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Adam Richards converts farmworker's cottage into his home inspired by Russian science-fiction film
United Kingdom Architecture News - Dec 6, 2019 - 15:39 4140 views
London and Sussex-based architect Adam Richards has transformed old farmworker's cottage into his own home inspired by Russian science-fiction film "Stalker".
The new family home, named Nithurst Farm, is now a contemporary place of assemblages of many historical references and attributions that reemerge as a minimalist sculpture in the countryside, in the South Downs National Park.
Adam Richards Architects renovated this brick-clad house as his own home, while its interiors are designed with structural concrete and wrapped in a thick brick skin with a black zinc roof.
"The profile of the house ascends in a stepped motion, rising from a single-storey entrance on the north elevation to a three-storey tower, which is expressed as a grid on the south elevation", said Adam Richards Architects.
The architects maintained large arched brick window openings with deep reveals, giving "cadence" to the long side elevations and expressing the weight of the walls.
The sense of motion created by this stepped form is emphasised by the patina of the brick skin; blackened bricks around the arched brick window openings create an optical illusion, a trace of movement through space.
Upon entering to the house, the entrance confounds expectations: users enter from the farm courtyard into a darkened vestibule of exposed concrete walls, opening into a 4.5 metre high kitchen, dining and family room, with a character informed by Renaissance drawings and by Palladio’s plan for the Villa Barbaro.
In a play of contrast to the mannered brick elevations, the walls and ceilings of the concrete inner frame are left deliberately rough-and-ready: just as they came out of the formwork, softened with white oiled pine floorboards, reclaimed stone, sisal carpets and brass fittings.
The interior of the house is richer than expected to trigger different feelings. The expansive room incorporates six internal concrete towers, each containing a secondary room such as a cloakroom, study and larder.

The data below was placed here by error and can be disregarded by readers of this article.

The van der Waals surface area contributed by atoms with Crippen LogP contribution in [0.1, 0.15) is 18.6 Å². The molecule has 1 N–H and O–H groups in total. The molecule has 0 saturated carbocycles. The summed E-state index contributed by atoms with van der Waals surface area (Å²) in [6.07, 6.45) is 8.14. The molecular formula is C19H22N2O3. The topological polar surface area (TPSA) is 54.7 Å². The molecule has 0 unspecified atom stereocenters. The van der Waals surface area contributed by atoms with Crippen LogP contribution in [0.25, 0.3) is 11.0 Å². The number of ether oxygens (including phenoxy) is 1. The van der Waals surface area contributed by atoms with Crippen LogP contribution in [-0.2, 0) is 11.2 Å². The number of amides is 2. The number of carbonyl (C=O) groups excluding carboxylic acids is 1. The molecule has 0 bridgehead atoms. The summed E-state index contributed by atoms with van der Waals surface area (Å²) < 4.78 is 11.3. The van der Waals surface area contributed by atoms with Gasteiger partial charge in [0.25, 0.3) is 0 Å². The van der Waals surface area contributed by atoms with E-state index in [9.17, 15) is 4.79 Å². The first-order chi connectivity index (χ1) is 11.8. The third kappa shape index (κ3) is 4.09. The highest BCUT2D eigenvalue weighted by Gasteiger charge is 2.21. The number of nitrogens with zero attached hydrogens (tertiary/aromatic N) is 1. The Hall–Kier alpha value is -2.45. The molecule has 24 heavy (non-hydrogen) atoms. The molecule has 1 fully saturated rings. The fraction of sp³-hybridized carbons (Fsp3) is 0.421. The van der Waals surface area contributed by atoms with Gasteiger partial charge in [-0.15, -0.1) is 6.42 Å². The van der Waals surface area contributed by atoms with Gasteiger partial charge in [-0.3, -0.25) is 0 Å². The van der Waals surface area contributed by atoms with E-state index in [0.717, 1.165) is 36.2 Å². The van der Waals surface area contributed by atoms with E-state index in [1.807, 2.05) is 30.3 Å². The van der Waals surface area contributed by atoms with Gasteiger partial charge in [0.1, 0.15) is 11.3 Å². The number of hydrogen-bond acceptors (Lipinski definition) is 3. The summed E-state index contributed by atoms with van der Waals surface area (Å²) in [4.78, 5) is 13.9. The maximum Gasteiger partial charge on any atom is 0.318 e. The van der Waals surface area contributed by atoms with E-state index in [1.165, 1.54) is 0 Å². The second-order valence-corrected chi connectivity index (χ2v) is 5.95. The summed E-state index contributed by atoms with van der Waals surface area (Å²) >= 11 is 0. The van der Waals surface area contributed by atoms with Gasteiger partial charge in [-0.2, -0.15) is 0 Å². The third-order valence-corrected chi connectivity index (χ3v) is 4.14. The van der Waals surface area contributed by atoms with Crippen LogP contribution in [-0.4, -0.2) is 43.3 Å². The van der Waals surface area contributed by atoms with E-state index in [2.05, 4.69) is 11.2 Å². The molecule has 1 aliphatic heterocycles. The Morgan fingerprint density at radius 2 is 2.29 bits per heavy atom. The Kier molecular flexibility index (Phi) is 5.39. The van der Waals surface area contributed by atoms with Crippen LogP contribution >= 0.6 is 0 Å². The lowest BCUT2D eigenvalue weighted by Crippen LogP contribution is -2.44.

The plan of the house is tapered on the north-south axis, creating a false perspective that heightens the sense of a journey to the house’s principal destination, the south-facing sitting room.
"A dark, labyrinthine passage exaggerates the sense of arrival into a light-filled room adorned with contemporary art and a collection of tapestries," explained the architects.
Stairs in the towers lead to children’s bedrooms and guest rooms on the first floor. Double doors open to a grand central stair leading up to the master bedroom where your ascent is rewarded with sweeping views of the open countryside through full-height, south-facing windows. Mirror image bedrooms/dressing rooms lead to a shared bathroom with freestanding bath commanding views across open countryside.
The house has been designed as both ancient and contemporary, the house's weighty and tactile materials was intended to relate to the surrounding farm buildings, while the abstraction of its stepped form is suggestive of minimalist sculpture.
"Influences range from the formal architecture of Vanbrugh to the Russian filmmaker Tarkovsky, whose film Stalker has inspired the sense of destination embodied in the house," added the architects.
"Nithurst Farm encompasses multiple layers of reference and association, each informing the whole, enhancing its meaning while creating a beautiful place to live."
Ground floor plan
Mezzanine floor plan
1st floor plan
2nd floor plan
North and East elevations
West and South elevations
Architect: Adam Richards Architects
Structural engineer: Structure Workshop
Services engineer: P3R
Main contractor: Garsden Pepper
Quantity surveyor: MPA
All images © Brotherton Lock
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